In 1992, I hated Bill Clinton. Not just hated him, but haaaaaaaaaaaaaaated him.
Of course, this was largely because I had been told to because I came from a family of Republicans and he was the one who stopped the years and years of Republican rule. The more popular he became, the angrier we all got, and now that I look back on it, it all seems sort of silly.
The day of the presidential election of 1992, my best friend Drew asked me at lunch (all of us, really -- he was the only Democrat, again, because everyone in his family was) why we didn't like Clinton. He wasn't THAT bad after all. After I overcame the urge to slug him, I realized that I didn't REALLY hate him. I was just responding to the way I had been told to feel. It was probably the first moment I was cognizant of the fact that I could choose my own political identity when the time came. (But I still voted for George W. Bush in 2000. Don't stone me!)
Perhaps that's why D.A. Pennebaker and Chris Hegedus' excellent political documentary "The War Room" has always been one of my favorite movies about politics. The fly on the wall aspect the film captures has rarely been recreated (only Robert Drew's Primary -- which Pennebaker worked on -- even comes close), and the sense that YOU ARE THERE is really excellently maintained. Watching now, I realize just how little I knew about Clinton in 1992. I knew that he was somehow involved with women other than his wife, but I didn't really understand what that meant (I was 11; gimme a break). I knew that his wife wanted more of a voice at the table, but I didn't really understand why that was viewed as a bad thing either (I don't put this up to budding feminism or anything; I just didn't think about it that much; again, 11). But I didn't know about the draft-dodging accusations, the pro-Communism accusations and on and on and on.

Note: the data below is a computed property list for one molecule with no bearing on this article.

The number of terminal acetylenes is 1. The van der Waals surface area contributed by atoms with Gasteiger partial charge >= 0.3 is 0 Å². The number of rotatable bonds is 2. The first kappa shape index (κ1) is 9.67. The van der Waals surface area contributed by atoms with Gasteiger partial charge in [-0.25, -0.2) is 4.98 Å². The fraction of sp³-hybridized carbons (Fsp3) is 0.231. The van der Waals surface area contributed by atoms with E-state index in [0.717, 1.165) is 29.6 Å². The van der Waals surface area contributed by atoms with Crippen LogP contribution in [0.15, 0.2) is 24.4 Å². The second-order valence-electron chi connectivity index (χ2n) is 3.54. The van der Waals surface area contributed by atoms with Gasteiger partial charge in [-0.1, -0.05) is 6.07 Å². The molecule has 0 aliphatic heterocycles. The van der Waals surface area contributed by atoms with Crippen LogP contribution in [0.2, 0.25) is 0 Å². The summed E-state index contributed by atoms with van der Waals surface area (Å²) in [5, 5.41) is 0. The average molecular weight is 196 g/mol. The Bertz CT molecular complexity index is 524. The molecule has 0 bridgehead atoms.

Now, watched through the prism of ANOTHER campaign that Bill Clinton's involved in where I've been known to remark on how he's fallen in esteem in my eyes again (though I doubt I'll ever haaaaaaaaaaaaaaate him again), The War Room seems even more remarkable for how it casts the current Clinton campaign in the role of the incumbent campaign and the Obama campaign in the role of the insurgency. To watch it now is to realize eerie parallels and to feel a story about how you become the thing you hate suggesting itself in your head.